10 Writing Mistakes That Give Readers Heartburn

by | Writing

image by Brett_Hondow

image by Brett_Hondow

These mistakes could irritate and lose your readers for your current book and all your future books.

  1. Insufficient grounding. The reader struggles to establish the who, where, and when from the beginning of a book or scene.
  • The age of the character’s son isn’t revealed. The reader thinks he’s three years old, but then the child’s vocabulary is advanced for three.
  • Information is withheld at the beginning as a device to add fun. Confusion isn’t fun.
  • Where the heroine lives is missing. The reader wonders whether the heroine’s move to Florida is as burdensome as she laments.
  1. Inconsistencies.
  • The author tells the reader a character lacks accounting knowledge. Later, the character gabs knowledgeably about accounts receivable.
  • The author tells the reader that a character is cruel, but the character’s actions and dialogue show the character is a caring person.
  1. image by Meditations

    image by Meditations

    Pulling solutions from the sky. The reader anticipates a clever solution to a character’s predicament.
  • The heroine loses everything. Her child needs surgery desperately. An acquaintance dies and leaves her $100,000 because he’s always admired her spunk.
  • Plot setups are missing from the book’s first half, so later, the author has the character talk about behind-the-scene events to make the weak plot work.
  1. Poor transitions. After time breaks or switching to another character’s point of view (POV), the reader lacks sufficient information to shift gears.
  • Whose POV is she in?
  • A new place isn’t mentioned, but the setting seems different.
  • The time appears earlier than when leaving the last character’s POV. Is the story going backward?
  1. Cliches. The story reeks of tired phrases:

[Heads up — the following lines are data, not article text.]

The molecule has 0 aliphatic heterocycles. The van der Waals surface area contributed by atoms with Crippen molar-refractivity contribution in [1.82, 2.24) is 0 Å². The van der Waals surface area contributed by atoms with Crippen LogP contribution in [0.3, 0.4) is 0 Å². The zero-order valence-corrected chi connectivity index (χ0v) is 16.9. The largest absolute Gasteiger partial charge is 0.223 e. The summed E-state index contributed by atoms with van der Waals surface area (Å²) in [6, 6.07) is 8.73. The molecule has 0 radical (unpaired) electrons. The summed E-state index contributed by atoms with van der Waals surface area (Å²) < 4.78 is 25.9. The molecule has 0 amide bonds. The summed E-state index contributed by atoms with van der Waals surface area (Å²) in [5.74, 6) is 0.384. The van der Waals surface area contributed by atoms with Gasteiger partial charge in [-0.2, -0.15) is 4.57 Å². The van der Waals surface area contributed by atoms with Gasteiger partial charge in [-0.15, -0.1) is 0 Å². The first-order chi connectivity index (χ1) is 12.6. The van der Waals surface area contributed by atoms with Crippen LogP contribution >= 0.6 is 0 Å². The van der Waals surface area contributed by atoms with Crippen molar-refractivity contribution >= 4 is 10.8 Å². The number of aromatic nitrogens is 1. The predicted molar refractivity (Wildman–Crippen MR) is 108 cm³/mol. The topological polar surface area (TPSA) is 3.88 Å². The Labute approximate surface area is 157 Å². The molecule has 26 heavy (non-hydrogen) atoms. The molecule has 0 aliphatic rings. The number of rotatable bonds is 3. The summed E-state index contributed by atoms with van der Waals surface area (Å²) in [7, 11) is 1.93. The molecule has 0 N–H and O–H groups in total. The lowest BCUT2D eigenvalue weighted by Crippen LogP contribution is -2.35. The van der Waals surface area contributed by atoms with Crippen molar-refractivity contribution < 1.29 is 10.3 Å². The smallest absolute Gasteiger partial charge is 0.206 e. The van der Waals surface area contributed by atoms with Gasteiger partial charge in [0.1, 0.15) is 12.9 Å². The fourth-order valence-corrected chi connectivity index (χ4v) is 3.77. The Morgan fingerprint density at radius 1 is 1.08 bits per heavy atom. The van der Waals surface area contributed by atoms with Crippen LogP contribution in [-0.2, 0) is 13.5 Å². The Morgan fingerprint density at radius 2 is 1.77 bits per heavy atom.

• She was never at a loss for words, and she had ants in her pants.
  • As luck would have it, her dog was the ace in the hole.
  • Around Mark, she was all thumbs, which put her back at square one.

 

image by kaboompics

image by kaboompics

6.  Excessive details. The reader skims, looking for substance and the plot.

  • Five paragraphs written about setting the table.
  • Obvious motives explained, or an action is reiterated in another way; information repeated.
  • Topics belabored in dialogue or internal thoughts.
  1. Awkward sections. The reader reads a sentence or paragraph three times, then gives up.
  • Vague words used (it and that, and she referring to one of three possible women).
  • Words or phrases are put together so the sentence makes no sense.
  1. Misusing secondary characters.
  • The long description of a character makes the reader think the character is important to the plot. The character never reappears.
  • A secondary character serves no purpose in developing the hero or the plot and distracts the reader from the hero’s story.
  1. image by d97jro

    image by d97jro

    Suspension of belief. Disbelief wrenches the reader from the story.
  • The character’s excessive or dramatic emotions (or lack of emotions) don’t match the seriousness of events.
  • The character suddenly has knowledge or a super power that was never hinted at previously.
  1.  Unresolved Subplots.
  • The reader anticipates learning who the baby’s father is, but the father’s identity isn’t revealed.

Don’t lose readers because of these 10 writing mistakes. Click to tweet.

What makes you put a book down permanently?

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American Christian Fiction Writers

American Christian Fiction Writers

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